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Ciguatera fish poisoning in the Pacific Islands (1998 to 2008)
Skinner, M.P.; Brewer, T.D.; Johnstone, R.; Fleming, L.E.; Lewis, R.J. (2011). Ciguatera fish poisoning in the Pacific Islands (1998 to 2008). PLoS Neglect. Trop. Dis. 5(12): 7 pp.
In: PLoS Neglected Tropical Diseases. Public Library of Science: San Francisco. ISSN 1935-2727, more
Peer reviewed article  

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  • Skinner, M.P.
  • Brewer, T.D.
  • Johnstone, R.
  • Fleming, L.E., more
  • Lewis, R.J.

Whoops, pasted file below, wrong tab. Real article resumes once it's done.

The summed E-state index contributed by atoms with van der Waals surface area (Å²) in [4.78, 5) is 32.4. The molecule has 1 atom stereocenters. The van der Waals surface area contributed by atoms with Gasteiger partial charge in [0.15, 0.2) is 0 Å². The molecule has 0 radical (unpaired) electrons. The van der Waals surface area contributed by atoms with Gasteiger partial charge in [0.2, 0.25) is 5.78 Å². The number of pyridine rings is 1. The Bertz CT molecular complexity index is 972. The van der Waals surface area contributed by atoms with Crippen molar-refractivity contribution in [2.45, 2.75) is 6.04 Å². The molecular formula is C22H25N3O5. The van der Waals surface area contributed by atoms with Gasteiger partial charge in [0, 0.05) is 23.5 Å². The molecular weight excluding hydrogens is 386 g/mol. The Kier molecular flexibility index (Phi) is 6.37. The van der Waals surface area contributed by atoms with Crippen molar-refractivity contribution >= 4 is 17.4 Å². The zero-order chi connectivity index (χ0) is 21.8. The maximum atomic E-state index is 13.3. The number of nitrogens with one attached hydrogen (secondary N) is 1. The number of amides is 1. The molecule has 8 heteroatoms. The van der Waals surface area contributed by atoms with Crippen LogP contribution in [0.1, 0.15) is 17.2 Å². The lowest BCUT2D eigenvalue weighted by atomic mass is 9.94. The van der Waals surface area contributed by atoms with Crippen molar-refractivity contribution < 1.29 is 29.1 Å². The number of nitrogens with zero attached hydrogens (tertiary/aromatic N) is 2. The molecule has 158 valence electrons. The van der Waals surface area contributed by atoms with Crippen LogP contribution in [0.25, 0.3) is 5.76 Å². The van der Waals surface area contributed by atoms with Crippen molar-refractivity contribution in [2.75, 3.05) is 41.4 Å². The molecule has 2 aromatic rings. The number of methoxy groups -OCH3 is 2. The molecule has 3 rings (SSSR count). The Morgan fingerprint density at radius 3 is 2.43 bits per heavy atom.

Ciguatera fish poisoning occurs throughout the tropics. After consuming contaminated coral reef fish, people report a range of acute neurologic, gastrointestinal, and cardiac symptoms, with some experiencing chronic neurologic symptoms lasting weeks to months. Ciguatera is largely caused by toxins from benthic microalgae of the genera Gambierdiscus that are bioaccumulated in reef fish through the marine food chain. Unfortunately, the true extent of illness and its impact on human communities and ecosystems are still not well understood. Using data gathered from Health and Fisheries Authorities of the Pacific Island Countries and Territories we identified a 60% increase in the annual incidence of ciguatera from 1988–2008 to 1973–1983 and estimate over 500,000 Pacific islanders might have suffered from ciguatera in their lifetime. The incidence of ciguatera is expected to continue to rise in conjunction with continued reef degradation and global warming, with greatest impact likely to be experienced in the developing PICTs and potentially the archipelagoes of southeast Asia. Despite this threat, little funding is available for research that might lead to better management of the problem either locally, regionally or globally.

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